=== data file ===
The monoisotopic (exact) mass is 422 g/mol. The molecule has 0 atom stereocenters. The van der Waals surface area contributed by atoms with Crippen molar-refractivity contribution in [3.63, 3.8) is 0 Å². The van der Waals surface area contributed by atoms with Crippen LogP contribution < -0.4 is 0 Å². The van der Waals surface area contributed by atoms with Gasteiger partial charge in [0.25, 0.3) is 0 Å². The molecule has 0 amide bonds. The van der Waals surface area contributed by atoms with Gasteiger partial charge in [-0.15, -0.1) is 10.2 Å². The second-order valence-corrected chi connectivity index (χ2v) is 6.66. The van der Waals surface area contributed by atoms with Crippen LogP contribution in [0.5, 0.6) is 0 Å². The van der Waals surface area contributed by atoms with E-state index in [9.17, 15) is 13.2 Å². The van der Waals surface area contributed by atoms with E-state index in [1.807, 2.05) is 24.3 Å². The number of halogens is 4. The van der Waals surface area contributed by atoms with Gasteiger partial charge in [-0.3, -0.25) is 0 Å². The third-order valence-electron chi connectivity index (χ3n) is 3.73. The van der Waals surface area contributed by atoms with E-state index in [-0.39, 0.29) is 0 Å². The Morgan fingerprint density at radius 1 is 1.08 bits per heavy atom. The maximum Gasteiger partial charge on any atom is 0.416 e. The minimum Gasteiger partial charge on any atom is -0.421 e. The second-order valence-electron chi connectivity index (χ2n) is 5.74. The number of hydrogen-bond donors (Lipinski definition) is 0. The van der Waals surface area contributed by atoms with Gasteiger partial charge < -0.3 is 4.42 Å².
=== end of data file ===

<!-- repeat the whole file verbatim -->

The monoisotopic (exact) mass is 422 g/mol. The molecule has 0 atom stereocenters. The van der Waals surface area contributed by atoms with Crippen molar-refractivity contribution in [3.63, 3.8) is 0 Å². The van der Waals surface area contributed by atoms with Crippen LogP contribution < -0.4 is 0 Å². The van der Waals surface area contributed by atoms with Gasteiger partial charge in [0.25, 0.3) is 0 Å². The molecule has 0 amide bonds. The van der Waals surface area contributed by atoms with Gasteiger partial charge in [-0.15, -0.1) is 10.2 Å². The second-order valence-corrected chi connectivity index (χ2v) is 6.66. The van der Waals surface area contributed by atoms with Crippen LogP contribution in [0.5, 0.6) is 0 Å². The van der Waals surface area contributed by atoms with E-state index in [9.17, 15) is 13.2 Å². The van der Waals surface area contributed by atoms with E-state index in [1.807, 2.05) is 24.3 Å². The number of halogens is 4. The van der Waals surface area contributed by atoms with Gasteiger partial charge in [-0.3, -0.25) is 0 Å². The third-order valence-electron chi connectivity index (χ3n) is 3.73. The van der Waals surface area contributed by atoms with E-state index in [-0.39, 0.29) is 0 Å². The Morgan fingerprint density at radius 1 is 1.08 bits per heavy atom. The maximum Gasteiger partial charge on any atom is 0.416 e. The minimum Gasteiger partial charge on any atom is -0.421 e. The second-order valence-electron chi connectivity index (χ2n) is 5.74. The number of hydrogen-bond donors (Lipinski definition) is 0. The van der Waals surface area contributed by atoms with Gasteiger partial charge < -0.3 is 4.42 Å².